Francis Maude attacks unions but later concedes he ignored official government statistics in favour of unverified details from Taxpayers’ Alliance
Cabinet Office Minister Francis Maude has admitted there is no official information on how much facilities time costs the Civil Service.
But he used his speech at the Tory conference to call for an end to facility time, relying on data from the right-wing Taxpayers’ Alliance.
Maude said: “We can’t go on like this. That’s why I’m announcing today that we’re consulting on limiting the time civil servants can spend on trade union work, and on ending the employment of full-time union officials at the taxpayer’s expense.”
But a briefing note revealed: “There is no published data on how much facilities time costs the Civil Service.”
Instead Maude relied on a 2009-10 report from the Taxpayers’ Alliance to make his case, rather than research commissioned by the Business Department in 2007 that suggested effective union representation actually saves the public money.
Yet the Minister negotiating with unions over public sector reforms claimed: “The support they get from the taxpayer has got way out of hand.”
He said people in the public sector would have to draw their pensions “a bit later” and pay more towards them, and they were in discussions with the unions and hoped to reach agreement.
“But let there be no doubt. These reforms are essential. And we are utterly determined to see them through, because it’s the right thing for Britain’s long-term future.”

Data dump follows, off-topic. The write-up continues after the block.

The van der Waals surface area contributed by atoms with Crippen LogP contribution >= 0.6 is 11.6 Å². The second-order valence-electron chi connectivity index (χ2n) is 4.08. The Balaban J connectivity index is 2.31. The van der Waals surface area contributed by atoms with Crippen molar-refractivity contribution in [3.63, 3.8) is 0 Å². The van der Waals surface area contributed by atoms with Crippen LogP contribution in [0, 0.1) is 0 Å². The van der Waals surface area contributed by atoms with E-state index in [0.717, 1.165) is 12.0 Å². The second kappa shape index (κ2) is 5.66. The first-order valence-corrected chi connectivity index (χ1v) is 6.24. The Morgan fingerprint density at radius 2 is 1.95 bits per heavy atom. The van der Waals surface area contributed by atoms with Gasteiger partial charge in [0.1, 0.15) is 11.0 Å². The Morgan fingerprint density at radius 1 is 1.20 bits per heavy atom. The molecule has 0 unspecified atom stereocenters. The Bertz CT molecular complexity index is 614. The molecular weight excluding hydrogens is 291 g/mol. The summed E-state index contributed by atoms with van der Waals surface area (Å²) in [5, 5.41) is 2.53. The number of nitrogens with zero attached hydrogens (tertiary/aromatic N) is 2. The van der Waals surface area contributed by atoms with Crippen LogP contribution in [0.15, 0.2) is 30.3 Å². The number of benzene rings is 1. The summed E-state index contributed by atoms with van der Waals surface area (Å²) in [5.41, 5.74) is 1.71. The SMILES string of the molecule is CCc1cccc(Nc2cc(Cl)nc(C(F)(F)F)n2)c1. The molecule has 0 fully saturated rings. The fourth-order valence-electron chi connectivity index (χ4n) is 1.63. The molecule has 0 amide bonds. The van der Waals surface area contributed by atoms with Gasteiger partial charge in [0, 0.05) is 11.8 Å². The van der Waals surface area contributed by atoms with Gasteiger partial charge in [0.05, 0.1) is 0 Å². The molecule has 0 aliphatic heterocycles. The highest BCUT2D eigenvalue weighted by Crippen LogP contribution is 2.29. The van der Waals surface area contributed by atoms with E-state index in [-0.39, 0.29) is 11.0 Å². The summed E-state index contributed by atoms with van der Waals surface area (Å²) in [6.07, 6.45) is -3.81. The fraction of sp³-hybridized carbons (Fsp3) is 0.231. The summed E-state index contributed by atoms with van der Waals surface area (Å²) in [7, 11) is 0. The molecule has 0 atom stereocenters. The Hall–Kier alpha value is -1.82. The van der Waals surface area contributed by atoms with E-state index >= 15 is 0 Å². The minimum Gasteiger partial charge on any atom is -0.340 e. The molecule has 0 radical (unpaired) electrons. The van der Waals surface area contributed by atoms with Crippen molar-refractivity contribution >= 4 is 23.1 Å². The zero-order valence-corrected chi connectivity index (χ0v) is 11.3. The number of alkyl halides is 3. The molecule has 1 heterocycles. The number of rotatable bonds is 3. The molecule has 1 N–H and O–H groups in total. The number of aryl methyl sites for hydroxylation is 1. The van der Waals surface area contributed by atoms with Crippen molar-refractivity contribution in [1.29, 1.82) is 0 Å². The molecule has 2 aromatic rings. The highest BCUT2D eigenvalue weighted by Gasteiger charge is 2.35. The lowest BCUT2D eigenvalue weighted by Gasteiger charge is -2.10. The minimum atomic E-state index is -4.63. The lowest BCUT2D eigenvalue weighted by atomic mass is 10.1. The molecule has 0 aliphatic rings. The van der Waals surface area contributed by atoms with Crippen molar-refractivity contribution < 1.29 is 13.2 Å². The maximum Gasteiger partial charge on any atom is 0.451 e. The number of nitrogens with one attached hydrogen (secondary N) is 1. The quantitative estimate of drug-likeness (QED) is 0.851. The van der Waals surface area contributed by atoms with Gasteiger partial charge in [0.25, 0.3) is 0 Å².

Maude reportedly met TUC General Secretary Brendan Barber in Manchester for what sources described as “impromptu private talks” at the conference, but little if any progress was made.
The week saw a series of hostile speeches about unions, led by Communities Secretary Eric Pickles, who said: “If unions want to raise money for Labour – do it in your own time, not on the rates. We’re going to call time on this last closed shop.”
David Cameron had a message for the unions in his closing speech: “What is not fair, what is not right, is going on strikes that will hurt the very people who help pay for your pensions.”
Chancellor George Osborne went further saying striking “in economic times like this” would hit growth and cost jobs, and was “totally irresponsible”.
The Tories’ arch strategist included in his keynote speech new measures he said would “support business and help rebalance the economy”.
This turned out to be introducing fees for employment tribunals, and doubling the qualification period for unfair dismissal tribunals.
“So we’re now going to make it much less risky for businesses to hire people,” he said, adding: “We’re ending the one-way bet against small business.”
The Prime Minister declared the Tories to be a “one-nation party” in his speech, but that was not reflected in his text, and events outside the conference ring of steel told a different story.
He hardly mentioned Scotland, Wales and Northern Ireland, or the North of England, as he appeared to be retreating to the Home Counties comfort zone.
And the traditional praise for the host city was conspicuous by its absence, after a week when 35,000 people showed up to protest against him, while just 4,000 signed-up Tories attended the conference.
And outside the heavy security there was real animosity shown by some locals to those they suspected were Tories, including verbal abuse, jostling and beer throwing.
It was quite different from when the party was previously in Manchester, while still in opposition, and suggested the cuts may have rather less popular support than the PM seems to think.
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